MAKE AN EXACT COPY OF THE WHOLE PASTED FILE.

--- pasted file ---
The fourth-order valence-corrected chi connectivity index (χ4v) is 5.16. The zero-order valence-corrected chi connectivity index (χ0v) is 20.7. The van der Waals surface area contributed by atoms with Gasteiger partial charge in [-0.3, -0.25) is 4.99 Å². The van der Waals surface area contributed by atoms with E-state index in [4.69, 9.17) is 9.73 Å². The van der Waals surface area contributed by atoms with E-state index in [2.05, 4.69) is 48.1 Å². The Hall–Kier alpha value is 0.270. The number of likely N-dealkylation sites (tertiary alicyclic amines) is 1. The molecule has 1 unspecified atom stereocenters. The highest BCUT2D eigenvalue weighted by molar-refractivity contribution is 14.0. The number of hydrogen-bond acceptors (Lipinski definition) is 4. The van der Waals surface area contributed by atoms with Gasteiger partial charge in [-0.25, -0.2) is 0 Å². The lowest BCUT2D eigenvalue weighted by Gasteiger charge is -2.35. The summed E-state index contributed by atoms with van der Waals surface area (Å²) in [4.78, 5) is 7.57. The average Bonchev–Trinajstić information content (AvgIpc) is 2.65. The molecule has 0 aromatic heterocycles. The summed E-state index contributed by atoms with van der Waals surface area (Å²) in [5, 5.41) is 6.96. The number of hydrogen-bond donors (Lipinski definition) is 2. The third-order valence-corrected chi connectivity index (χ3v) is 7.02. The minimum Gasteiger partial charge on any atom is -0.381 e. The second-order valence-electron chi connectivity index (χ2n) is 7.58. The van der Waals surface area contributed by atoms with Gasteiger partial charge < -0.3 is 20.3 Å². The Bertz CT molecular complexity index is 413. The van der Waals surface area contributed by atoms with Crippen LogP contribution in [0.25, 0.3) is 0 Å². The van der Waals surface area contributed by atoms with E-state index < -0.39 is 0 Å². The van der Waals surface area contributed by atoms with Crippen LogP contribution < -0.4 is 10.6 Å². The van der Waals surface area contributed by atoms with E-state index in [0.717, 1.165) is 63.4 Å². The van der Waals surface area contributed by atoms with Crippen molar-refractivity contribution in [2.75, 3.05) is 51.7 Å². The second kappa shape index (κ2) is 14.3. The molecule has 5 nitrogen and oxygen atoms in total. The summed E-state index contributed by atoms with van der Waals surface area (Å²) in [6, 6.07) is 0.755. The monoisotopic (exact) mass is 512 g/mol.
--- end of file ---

The fourth-order valence-corrected chi connectivity index (χ4v) is 5.16. The zero-order valence-corrected chi connectivity index (χ0v) is 20.7. The van der Waals surface area contributed by atoms with Gasteiger partial charge in [-0.3, -0.25) is 4.99 Å². The van der Waals surface area contributed by atoms with E-state index in [4.69, 9.17) is 9.73 Å². The van der Waals surface area contributed by atoms with E-state index in [2.05, 4.69) is 48.1 Å². The Hall–Kier alpha value is 0.270. The number of likely N-dealkylation sites (tertiary alicyclic amines) is 1. The molecule has 1 unspecified atom stereocenters. The highest BCUT2D eigenvalue weighted by molar-refractivity contribution is 14.0. The number of hydrogen-bond acceptors (Lipinski definition) is 4. The van der Waals surface area contributed by atoms with Gasteiger partial charge in [-0.25, -0.2) is 0 Å². The lowest BCUT2D eigenvalue weighted by Gasteiger charge is -2.35. The summed E-state index contributed by atoms with van der Waals surface area (Å²) in [4.78, 5) is 7.57. The average Bonchev–Trinajstić information content (AvgIpc) is 2.65. The molecule has 0 aromatic heterocycles. The summed E-state index contributed by atoms with van der Waals surface area (Å²) in [5, 5.41) is 6.96. The number of hydrogen-bond donors (Lipinski definition) is 2. The third-order valence-corrected chi connectivity index (χ3v) is 7.02. The minimum Gasteiger partial charge on any atom is -0.381 e. The second-order valence-electron chi connectivity index (χ2n) is 7.58. The van der Waals surface area contributed by atoms with Gasteiger partial charge < -0.3 is 20.3 Å². The Bertz CT molecular complexity index is 413. The van der Waals surface area contributed by atoms with Crippen LogP contribution in [0.25, 0.3) is 0 Å². The van der Waals surface area contributed by atoms with E-state index < -0.39 is 0 Å². The van der Waals surface area contributed by atoms with Crippen LogP contribution < -0.4 is 10.6 Å². The van der Waals surface area contributed by atoms with E-state index in [0.717, 1.165) is 63.4 Å². The van der Waals surface area contributed by atoms with Crippen molar-refractivity contribution in [2.75, 3.05) is 51.7 Å². The second kappa shape index (κ2) is 14.3. The molecule has 5 nitrogen and oxygen atoms in total. The summed E-state index contributed by atoms with van der Waals surface area (Å²) in [6, 6.07) is 0.755. The monoisotopic (exact) mass is 512 g/mol.